Growing up on the west side of Salt Lake City during the Great Depression, LDS Church President Thomas S. Monson remembers his mother, Gladys Condie Monson, often preparing a sandwich and glass of milk for hungry train-hopping transients.
It was an example and lesson that always stayed with him.
“Mother taught me lessons relative to the Golden Rule, rather than by preachment,” President Monson said in a 2008 Deseret News article. “Mother would ensure that no person who ever knocked at her door in search of food would go away hungry.”
In honor of Mother’s Day, here is a collection of thoughts, stories, memories and tributes to mothers by leaders of The Church of Jesus Christ of Latter-day Saints.
President Gordon B. Hinckley, who served as president of the church from 1995 until his death in 2008, credits his mother for taking care of him as a sickly child, for reading him stories from the scriptures and for teaching him to always do his best and be a leader.
When the junior high school was unable to accommodate a large number of students, his seventh-grade class was sent back to the elementary school. Young Gordon and his friends were upset by the news and decided to skip school the next day.
When it was discovered what they had done, his mother, Ada Hinckley, was sorely disappointed. In a note to the principal, she asked that Gordon's absence be excused because "His action was simply an impulse to follow the crowd."
"I have never forgotten my mother’s note. Though I had been an active party to the action we had taken, I resolved then and there that I would never do anything on the basis of simply following the crowd. I determined then and there that I would make my own decisions on the basis of their merits and my standards and not be pushed in one direction or another by those around me," President Hinckley wrote years later (see "Presidents of the Church Student Manual" on lds.org).
"That decision has blessed my life many times, sometimes in very uncomfortable circumstances. It has kept me from doing some things which, if indulged in, could at worst have resulted in serious injury and trouble, and at the best would have cost me my self-respect."
After she died in 1930, the family found a small savings account Ada had maintained for years. It was a fund for her sons' missions, and the discovery came at a financially stressful time for the family. President Hinckley, who left to serve a mission in 1933, said he appreciated her example of consecration and considered the funds to be sacred, according to his biography, "Go Forward with Faith."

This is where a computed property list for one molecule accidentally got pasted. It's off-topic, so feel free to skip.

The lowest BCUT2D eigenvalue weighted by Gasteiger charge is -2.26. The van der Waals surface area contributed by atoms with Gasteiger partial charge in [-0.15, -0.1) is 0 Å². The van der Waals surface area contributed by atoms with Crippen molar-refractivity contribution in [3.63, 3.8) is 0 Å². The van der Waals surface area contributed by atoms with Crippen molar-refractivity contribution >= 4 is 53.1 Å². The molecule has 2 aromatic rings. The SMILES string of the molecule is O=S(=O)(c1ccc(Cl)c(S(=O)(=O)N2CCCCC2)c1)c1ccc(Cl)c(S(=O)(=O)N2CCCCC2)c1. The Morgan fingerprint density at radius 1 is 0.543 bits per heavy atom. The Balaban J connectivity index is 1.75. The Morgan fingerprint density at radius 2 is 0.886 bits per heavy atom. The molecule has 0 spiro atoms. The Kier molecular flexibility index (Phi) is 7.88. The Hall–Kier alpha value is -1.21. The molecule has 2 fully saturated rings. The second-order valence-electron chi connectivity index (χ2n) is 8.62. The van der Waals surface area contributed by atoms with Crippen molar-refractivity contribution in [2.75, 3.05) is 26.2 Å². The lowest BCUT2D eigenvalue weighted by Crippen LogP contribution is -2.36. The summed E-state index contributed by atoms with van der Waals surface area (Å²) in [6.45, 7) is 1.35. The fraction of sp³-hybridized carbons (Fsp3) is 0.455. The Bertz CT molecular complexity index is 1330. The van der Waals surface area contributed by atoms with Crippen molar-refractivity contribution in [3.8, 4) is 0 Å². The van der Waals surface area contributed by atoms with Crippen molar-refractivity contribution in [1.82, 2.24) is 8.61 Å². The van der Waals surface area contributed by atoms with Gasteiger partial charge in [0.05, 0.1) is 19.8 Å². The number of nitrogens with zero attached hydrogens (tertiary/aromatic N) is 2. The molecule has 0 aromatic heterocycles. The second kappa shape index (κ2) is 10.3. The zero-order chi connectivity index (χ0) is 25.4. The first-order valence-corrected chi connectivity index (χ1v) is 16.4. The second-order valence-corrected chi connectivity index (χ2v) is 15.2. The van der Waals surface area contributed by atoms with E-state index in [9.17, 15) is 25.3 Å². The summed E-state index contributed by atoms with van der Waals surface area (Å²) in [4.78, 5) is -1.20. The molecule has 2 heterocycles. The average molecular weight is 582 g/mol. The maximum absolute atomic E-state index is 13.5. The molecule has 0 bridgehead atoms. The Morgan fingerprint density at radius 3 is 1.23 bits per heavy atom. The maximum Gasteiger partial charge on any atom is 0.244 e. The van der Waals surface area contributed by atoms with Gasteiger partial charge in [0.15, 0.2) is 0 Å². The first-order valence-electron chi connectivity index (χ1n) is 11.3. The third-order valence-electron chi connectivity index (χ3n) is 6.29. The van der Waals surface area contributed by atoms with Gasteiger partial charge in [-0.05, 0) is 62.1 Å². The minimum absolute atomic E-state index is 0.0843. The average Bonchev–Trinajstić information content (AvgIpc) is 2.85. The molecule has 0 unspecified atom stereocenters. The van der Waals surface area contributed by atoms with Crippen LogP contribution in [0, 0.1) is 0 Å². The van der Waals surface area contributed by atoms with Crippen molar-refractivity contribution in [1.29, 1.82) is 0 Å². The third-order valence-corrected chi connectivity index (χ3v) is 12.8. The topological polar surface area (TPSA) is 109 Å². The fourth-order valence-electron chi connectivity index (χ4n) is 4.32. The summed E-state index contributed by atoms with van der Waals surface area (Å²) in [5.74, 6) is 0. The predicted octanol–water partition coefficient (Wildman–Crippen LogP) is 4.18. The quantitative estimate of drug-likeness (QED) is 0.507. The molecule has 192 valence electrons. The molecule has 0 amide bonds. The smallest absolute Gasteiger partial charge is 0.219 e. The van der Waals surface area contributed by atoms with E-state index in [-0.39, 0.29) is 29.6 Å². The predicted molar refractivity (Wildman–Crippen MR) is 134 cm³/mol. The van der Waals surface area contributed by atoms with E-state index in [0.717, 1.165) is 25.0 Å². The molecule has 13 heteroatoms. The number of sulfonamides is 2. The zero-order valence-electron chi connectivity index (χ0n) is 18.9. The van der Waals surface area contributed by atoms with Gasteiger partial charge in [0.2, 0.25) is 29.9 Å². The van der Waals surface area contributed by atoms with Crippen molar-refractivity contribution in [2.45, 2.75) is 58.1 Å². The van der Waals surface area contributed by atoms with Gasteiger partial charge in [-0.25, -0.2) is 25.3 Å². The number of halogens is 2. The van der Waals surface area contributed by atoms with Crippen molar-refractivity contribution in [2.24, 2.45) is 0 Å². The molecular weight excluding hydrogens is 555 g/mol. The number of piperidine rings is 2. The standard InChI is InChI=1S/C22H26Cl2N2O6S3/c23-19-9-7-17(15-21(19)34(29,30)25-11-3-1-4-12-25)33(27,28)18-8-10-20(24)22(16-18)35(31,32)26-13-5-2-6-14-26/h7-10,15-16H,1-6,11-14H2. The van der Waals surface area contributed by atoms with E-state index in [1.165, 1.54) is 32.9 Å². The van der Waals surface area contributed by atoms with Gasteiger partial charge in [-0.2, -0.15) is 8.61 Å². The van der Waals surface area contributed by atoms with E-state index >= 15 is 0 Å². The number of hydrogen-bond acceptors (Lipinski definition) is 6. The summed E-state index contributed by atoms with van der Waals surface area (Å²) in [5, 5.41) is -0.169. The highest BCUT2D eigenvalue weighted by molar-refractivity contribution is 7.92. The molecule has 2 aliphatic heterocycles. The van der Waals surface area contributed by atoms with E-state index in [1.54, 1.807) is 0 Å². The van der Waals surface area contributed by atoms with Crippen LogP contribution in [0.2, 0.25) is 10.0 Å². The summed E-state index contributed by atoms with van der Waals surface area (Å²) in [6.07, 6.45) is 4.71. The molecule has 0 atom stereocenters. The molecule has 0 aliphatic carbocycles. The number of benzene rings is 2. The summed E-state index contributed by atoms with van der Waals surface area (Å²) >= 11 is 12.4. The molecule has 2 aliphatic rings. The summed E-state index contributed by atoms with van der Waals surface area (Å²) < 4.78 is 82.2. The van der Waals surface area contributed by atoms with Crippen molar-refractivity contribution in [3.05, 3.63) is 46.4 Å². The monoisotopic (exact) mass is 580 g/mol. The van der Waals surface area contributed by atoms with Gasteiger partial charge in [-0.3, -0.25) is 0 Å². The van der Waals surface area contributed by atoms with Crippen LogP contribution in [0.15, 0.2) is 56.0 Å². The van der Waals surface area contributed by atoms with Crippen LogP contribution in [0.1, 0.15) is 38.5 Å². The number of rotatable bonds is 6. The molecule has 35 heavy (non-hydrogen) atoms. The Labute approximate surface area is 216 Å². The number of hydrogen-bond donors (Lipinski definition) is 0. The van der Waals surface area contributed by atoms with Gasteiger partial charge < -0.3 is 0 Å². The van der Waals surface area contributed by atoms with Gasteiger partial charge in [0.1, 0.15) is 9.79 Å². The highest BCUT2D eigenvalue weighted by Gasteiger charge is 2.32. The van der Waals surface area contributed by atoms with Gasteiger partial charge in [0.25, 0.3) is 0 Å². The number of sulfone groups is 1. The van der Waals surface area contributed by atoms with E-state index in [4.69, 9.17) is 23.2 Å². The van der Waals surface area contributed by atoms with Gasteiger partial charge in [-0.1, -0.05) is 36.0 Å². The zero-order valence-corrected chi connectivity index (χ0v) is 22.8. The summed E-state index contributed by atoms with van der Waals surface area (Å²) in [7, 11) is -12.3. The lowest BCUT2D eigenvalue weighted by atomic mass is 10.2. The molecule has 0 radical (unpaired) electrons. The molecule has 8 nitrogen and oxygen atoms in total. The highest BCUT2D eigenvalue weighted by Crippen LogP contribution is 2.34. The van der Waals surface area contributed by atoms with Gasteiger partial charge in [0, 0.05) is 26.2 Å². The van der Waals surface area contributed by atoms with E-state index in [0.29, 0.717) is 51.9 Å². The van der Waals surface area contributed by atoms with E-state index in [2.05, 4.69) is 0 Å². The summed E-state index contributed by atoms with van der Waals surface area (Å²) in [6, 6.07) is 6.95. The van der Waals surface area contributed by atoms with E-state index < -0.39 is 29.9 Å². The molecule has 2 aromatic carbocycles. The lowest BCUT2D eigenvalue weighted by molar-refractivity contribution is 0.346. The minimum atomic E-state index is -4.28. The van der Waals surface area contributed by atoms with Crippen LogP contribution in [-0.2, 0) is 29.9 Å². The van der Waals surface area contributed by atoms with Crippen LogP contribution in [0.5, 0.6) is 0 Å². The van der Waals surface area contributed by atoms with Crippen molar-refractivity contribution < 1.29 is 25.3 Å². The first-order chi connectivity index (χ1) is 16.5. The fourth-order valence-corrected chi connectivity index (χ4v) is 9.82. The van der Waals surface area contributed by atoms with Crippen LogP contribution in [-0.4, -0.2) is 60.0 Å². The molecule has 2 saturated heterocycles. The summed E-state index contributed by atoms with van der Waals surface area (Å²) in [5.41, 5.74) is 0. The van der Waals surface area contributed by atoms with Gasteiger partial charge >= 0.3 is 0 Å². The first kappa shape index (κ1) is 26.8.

In his book, "Standing for Something," President Hinckley said a mother's influence is paramount.
"Women who make a house a home make a far greater contribution to society than those who command large armies or stand at the head of impressive corporations. Who can put a price tag on the influence a mother has on her children, a grandmother on her posterity, or aunts and sisters on their extended family?
“We cannot begin to measure or calculate the influence of women who, in their own ways, build stable family life and nurture for everlasting good the generations of the future. The decisions made by the women of this generation will be eternal in their consequences. May I suggest that the mothers of today have no greater opportunity and no more serious challenge than to do all they can to strengthen the (home).”
In an April 1978 talk titled "The Women of God," Elder Neal A. Maxwell of the Quorum of the Twelve Apostles asked these questions: "When the real history of mankind is fully disclosed, will it feature the echoes of gunfire or the shaping sound of lullabies? The great armistices made by military men or the peacemaking of women in homes and in neighborhoods? Will what happened in cradles and kitchens prove to be more controlling than what happened in congresses?
"We men love you for meeting inconsiderateness with consideration and selfishness with selflessness. We are touched by the eloquence of your example. We are deeply grateful for your enduring us as men when we are not at our best because — like God — you love us not only for what we are, but for what we have the power to become."